A desire to capture his family’s travel experiences led watercolor artist/graphic designer Matt Valverde to create artwork and graphic designs. Matt embraces mistakes, practices resilience in the face of resistance, and enjoys connecting with community members both at home and in travel – all habits that further cultivate his creative work. We hope Matt’s story will inspire you to create something too!
MilspoFAN: Tell us a little about yourself, your journey as a military spouse, and where you are today.
Matt: My wife has been an audiologist in the Air Force for 11 years. In that time we have lived in Oklahoma, Germany, California and now Alabama. I spent much of my youth in northern and southern AZ, but must call Tombstone, AZ home. Tombstone is where my mom, brother Carlos and two sisters Andrea and Arlenna have spent most of our time. Tombstone is also where I met my wife, but we didn’t become a couple until we were in University. In 2007 I graduated from Northern Arizona University and received my Bachelors of Education. With my degree, I taught elementary and middle school classes.
MilspoFAN: How did you become an artist?
Matt: My wife and I were stationed in Landstuhl, Germany in 2015. We were traveling so frequently and I wanted a way to document our travels. I don’t write in a journal so I began drawing in a cheap sketchbook. I began making sketches in new countries we visited and in museums throughout Europe. My sketches were bland and in black in white with either a graphite pencil or ink pen. One day I watched a YouTube video on urban sketching and learned all I could through videos and books. I bought the cheapest watercolor set I could find and began making my sketchbooks look more dynamic. As my skills improved, I invested into quality materials.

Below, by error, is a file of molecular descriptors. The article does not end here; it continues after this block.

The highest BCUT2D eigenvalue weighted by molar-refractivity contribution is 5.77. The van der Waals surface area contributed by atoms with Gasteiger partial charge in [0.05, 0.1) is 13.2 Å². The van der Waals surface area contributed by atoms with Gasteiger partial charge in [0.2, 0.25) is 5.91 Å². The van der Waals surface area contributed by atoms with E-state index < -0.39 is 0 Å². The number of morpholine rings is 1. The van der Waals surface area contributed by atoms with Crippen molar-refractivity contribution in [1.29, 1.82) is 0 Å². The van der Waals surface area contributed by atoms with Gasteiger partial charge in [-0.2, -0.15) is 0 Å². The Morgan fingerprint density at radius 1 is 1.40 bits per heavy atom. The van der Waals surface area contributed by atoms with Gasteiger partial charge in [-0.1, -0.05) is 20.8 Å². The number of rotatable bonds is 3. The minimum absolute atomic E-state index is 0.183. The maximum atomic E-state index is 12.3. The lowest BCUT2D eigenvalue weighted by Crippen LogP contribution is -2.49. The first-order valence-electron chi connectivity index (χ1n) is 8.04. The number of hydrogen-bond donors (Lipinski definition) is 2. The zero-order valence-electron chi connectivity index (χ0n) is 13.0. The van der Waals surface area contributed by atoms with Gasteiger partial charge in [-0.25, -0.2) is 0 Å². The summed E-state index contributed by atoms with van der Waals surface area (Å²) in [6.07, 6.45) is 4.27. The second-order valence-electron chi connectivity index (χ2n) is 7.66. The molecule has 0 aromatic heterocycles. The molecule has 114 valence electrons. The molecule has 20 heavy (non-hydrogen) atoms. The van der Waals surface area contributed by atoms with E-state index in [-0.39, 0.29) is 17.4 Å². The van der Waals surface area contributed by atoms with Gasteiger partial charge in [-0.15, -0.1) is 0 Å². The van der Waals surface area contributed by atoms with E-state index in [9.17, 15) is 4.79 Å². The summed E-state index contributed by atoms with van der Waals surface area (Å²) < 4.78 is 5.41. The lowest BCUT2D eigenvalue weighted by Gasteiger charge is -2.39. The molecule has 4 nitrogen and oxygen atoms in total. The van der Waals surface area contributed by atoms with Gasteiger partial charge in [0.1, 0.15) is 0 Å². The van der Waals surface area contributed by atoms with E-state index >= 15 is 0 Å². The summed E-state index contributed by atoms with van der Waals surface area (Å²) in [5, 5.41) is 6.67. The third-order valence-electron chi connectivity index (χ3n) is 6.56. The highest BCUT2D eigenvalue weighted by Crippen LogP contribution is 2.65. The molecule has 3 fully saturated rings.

MilspoFAN: Describe for us your creative work and the aesthetic of your painting and sketching.
Matt: For painting, my creative work could best be described as sketchy, dynamic, and fun. I work with dark, waterproof ink and all my mistakes are easily noticed. I appreciate that aspect of it. Once my line is down, there is no erasing or going back. Either it forces me to be more thoughtful of line placement or it forces me to not care and just draw. Once my lines are drawn I go in with watercolor washes and try to bring some life to the painting. Sometimes I like to take a photo of the ink drawing and then one of the finished product to see the stark contrast of the process. When making more realistic work, I occasionally like to draw with a ballpoint pen. With the ballpoint pen, I am able to use a crosshatching technique to bring light, shadow and depth into the subject matter. Again, the technique is unforgiving, one mistake or ink blob and my entire drawing is ruined and I will have to begin the entire process again.
MilspoFAN: Tell us about your travel sketchbooks and how that enhanced your trip and memories of Egypt.